W. W. Bell

Cumberland Presbyterian Minister

1799 -1860


BELL, W.W.--Was born in Greene county, Tenn., July 30, 1799; he professed religion and joined the church when he was quite young. And soon after he felt impressed by the Holy Ghost, that it was his duty to preach Christ to perishing sinners; he therefore made application to the Knoxville Presbytery, of the Cumberland Presbyterian Church, in Tennessee, and was taken under its care. In 1830, the Presbytery licensed him as a probationer for the holy ministry. In the fall of 1834, having made ample proficiency, he was ordained by the same Presbytery. After his ordination, he spent much of his time as a missionary through a portion of Tennessee and Mississippi, and being a devoted and faithful minister, did much for his Divine Master.

Having a large family to support, and being a man of limited means, he concluded that he could do more for himself and the church by emigrating to the West; consequently, in 1855, he, with him family, removed to Jackson county, Missouri, and united with the Lexington Presbytery. He continued in Missouri for two years, and then moved to Kansas. He was here at the organization of the Kansas Presbytery, and was its oldest member. He was very punctual in attending the judicatories of the church, and never missed a meeting of the Kansas Presbytery, though at times scarcely able to be up. His longing desire was to be entirely devoted to the work of the ministry; but such were the circumstances with which he was surrounded, that he was not able to spend much of his time in the missionary field. He was compelled to labor on his farm to support his family; but his heart was in the work. He loved his church and did all he could for its success.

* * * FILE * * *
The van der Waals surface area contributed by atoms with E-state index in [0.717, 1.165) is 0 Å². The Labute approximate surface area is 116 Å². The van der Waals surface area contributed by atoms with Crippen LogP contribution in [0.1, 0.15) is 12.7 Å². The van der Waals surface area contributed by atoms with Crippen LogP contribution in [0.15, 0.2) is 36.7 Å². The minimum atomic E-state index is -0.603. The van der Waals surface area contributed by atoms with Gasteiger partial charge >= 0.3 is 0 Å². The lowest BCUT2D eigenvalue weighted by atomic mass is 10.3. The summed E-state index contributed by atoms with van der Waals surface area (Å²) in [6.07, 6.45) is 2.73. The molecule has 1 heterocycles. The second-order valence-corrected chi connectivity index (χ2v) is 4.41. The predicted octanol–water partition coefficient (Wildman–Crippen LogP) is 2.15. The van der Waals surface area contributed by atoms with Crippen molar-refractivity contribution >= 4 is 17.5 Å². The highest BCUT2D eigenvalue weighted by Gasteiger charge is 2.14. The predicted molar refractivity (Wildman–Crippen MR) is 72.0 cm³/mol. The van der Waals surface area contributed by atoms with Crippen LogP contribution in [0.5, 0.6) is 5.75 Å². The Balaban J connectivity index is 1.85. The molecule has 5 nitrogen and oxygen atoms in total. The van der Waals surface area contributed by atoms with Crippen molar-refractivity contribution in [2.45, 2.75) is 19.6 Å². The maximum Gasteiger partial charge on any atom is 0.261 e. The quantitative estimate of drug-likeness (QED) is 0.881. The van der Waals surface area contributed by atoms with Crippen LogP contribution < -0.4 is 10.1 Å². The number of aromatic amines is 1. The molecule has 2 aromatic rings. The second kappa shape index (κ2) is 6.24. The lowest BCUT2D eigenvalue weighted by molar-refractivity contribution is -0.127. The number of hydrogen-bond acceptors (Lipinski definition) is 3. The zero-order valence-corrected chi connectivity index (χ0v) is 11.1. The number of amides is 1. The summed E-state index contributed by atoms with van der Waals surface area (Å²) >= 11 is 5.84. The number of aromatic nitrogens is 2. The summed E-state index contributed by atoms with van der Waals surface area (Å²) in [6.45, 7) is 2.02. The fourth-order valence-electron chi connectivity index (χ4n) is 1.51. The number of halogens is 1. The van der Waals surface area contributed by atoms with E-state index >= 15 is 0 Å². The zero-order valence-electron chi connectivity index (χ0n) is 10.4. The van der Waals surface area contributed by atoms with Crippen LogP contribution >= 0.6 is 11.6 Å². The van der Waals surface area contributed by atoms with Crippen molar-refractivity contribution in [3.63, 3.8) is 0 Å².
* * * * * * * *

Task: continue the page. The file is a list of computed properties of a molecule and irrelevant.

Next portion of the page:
He spent nearly thirty years on the wall of Zion, proclaiming salvation to the people. Like Paul, he finished his work, and departed for a brighter world, where troubles cannot enter. He was, emphatically, a good man--a king neighbor, husband, father, and a faithful minister. He suffered much, but bore his sufferings with great Christian fortitude. He died, March 11, 1860, of typhoid fever, at the house of Mr. Franklin Lincoln, in Oskaloosa, Kansas, his own dwelling having been destroyed by fire, in January.

His widow and several children survive him.
[Source: The Presbyterian Historical Almanac and Annual Remembrancer of the Church, by Joseph M. Wilson , vol. 3-4, 1861-1862, page 234]


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